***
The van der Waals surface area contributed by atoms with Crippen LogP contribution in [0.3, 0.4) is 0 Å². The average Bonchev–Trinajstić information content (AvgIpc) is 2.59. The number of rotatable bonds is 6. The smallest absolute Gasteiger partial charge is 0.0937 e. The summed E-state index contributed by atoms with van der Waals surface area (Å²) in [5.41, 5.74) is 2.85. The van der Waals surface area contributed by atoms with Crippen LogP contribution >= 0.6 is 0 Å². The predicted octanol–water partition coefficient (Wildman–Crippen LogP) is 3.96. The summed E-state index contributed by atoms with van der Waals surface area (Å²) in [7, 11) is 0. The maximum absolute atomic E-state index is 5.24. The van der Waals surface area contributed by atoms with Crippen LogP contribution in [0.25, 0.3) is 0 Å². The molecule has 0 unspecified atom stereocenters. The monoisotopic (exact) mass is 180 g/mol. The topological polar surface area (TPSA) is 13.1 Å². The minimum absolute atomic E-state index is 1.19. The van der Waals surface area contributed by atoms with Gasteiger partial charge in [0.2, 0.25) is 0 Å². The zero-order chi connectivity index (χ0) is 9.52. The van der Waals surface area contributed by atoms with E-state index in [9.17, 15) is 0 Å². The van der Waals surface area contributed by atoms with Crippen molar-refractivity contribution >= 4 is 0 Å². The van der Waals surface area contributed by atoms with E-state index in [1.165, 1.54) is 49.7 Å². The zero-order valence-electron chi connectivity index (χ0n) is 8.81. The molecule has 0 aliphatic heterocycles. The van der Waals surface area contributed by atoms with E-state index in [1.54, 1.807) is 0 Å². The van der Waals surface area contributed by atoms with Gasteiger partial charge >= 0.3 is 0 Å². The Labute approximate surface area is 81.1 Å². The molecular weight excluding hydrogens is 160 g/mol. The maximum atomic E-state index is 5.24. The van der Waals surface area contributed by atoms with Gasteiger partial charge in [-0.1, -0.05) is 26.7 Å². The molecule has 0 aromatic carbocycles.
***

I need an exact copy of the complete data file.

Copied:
The van der Waals surface area contributed by atoms with Crippen LogP contribution in [0.3, 0.4) is 0 Å². The average Bonchev–Trinajstić information content (AvgIpc) is 2.59. The number of rotatable bonds is 6. The smallest absolute Gasteiger partial charge is 0.0937 e. The summed E-state index contributed by atoms with van der Waals surface area (Å²) in [5.41, 5.74) is 2.85. The van der Waals surface area contributed by atoms with Crippen LogP contribution >= 0.6 is 0 Å². The predicted octanol–water partition coefficient (Wildman–Crippen LogP) is 3.96. The summed E-state index contributed by atoms with van der Waals surface area (Å²) in [7, 11) is 0. The maximum absolute atomic E-state index is 5.24. The van der Waals surface area contributed by atoms with Crippen LogP contribution in [0.25, 0.3) is 0 Å². The molecule has 0 unspecified atom stereocenters. The monoisotopic (exact) mass is 180 g/mol. The topological polar surface area (TPSA) is 13.1 Å². The minimum absolute atomic E-state index is 1.19. The van der Waals surface area contributed by atoms with Gasteiger partial charge in [0.2, 0.25) is 0 Å². The zero-order chi connectivity index (χ0) is 9.52. The van der Waals surface area contributed by atoms with E-state index in [9.17, 15) is 0 Å². The van der Waals surface area contributed by atoms with Crippen molar-refractivity contribution >= 4 is 0 Å². The van der Waals surface area contributed by atoms with E-state index in [1.165, 1.54) is 49.7 Å². The zero-order valence-electron chi connectivity index (χ0n) is 8.81. The molecule has 0 aliphatic heterocycles. The van der Waals surface area contributed by atoms with E-state index in [1.54, 1.807) is 0 Å². The van der Waals surface area contributed by atoms with Gasteiger partial charge >= 0.3 is 0 Å². The Labute approximate surface area is 81.1 Å². The molecular weight excluding hydrogens is 160 g/mol. The maximum atomic E-state index is 5.24. The van der Waals surface area contributed by atoms with Gasteiger partial charge in [-0.1, -0.05) is 26.7 Å². The molecule has 0 aromatic carbocycles.